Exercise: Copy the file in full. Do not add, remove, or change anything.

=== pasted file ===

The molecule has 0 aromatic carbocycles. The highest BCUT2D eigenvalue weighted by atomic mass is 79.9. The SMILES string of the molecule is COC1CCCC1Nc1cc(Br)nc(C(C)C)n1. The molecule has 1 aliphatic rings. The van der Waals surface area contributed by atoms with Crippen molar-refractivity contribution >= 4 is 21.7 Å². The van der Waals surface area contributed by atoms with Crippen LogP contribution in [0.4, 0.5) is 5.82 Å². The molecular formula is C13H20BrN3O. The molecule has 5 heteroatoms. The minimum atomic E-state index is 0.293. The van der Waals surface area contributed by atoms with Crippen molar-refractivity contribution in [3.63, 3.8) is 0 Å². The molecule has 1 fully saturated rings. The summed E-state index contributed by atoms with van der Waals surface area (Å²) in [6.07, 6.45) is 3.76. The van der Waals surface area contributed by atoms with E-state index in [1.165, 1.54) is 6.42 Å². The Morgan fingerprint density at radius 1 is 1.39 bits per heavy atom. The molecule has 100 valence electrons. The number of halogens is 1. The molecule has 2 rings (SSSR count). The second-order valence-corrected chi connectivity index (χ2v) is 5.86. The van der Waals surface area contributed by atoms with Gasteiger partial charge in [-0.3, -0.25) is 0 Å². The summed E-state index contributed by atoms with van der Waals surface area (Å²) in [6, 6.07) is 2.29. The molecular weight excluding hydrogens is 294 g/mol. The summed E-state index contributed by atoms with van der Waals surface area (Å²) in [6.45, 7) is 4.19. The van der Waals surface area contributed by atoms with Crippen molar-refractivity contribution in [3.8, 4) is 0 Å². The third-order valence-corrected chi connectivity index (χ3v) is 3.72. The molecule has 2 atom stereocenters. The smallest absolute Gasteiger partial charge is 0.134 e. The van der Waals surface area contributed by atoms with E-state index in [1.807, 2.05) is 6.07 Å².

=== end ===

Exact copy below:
The molecule has 0 aromatic carbocycles. The highest BCUT2D eigenvalue weighted by atomic mass is 79.9. The SMILES string of the molecule is COC1CCCC1Nc1cc(Br)nc(C(C)C)n1. The molecule has 1 aliphatic rings. The van der Waals surface area contributed by atoms with Crippen molar-refractivity contribution >= 4 is 21.7 Å². The van der Waals surface area contributed by atoms with Crippen LogP contribution in [0.4, 0.5) is 5.82 Å². The molecular formula is C13H20BrN3O. The molecule has 5 heteroatoms. The minimum atomic E-state index is 0.293. The van der Waals surface area contributed by atoms with Crippen molar-refractivity contribution in [3.63, 3.8) is 0 Å². The molecule has 1 fully saturated rings. The summed E-state index contributed by atoms with van der Waals surface area (Å²) in [6.07, 6.45) is 3.76. The van der Waals surface area contributed by atoms with E-state index in [1.165, 1.54) is 6.42 Å². The Morgan fingerprint density at radius 1 is 1.39 bits per heavy atom. The molecule has 100 valence electrons. The number of halogens is 1. The molecule has 2 rings (SSSR count). The second-order valence-corrected chi connectivity index (χ2v) is 5.86. The van der Waals surface area contributed by atoms with Gasteiger partial charge in [-0.3, -0.25) is 0 Å². The summed E-state index contributed by atoms with van der Waals surface area (Å²) in [6, 6.07) is 2.29. The molecular weight excluding hydrogens is 294 g/mol. The summed E-state index contributed by atoms with van der Waals surface area (Å²) in [6.45, 7) is 4.19. The van der Waals surface area contributed by atoms with Crippen molar-refractivity contribution in [3.8, 4) is 0 Å². The third-order valence-corrected chi connectivity index (χ3v) is 3.72. The molecule has 2 atom stereocenters. The smallest absolute Gasteiger partial charge is 0.134 e. The van der Waals surface area contributed by atoms with E-state index in [1.807, 2.05) is 6.07 Å².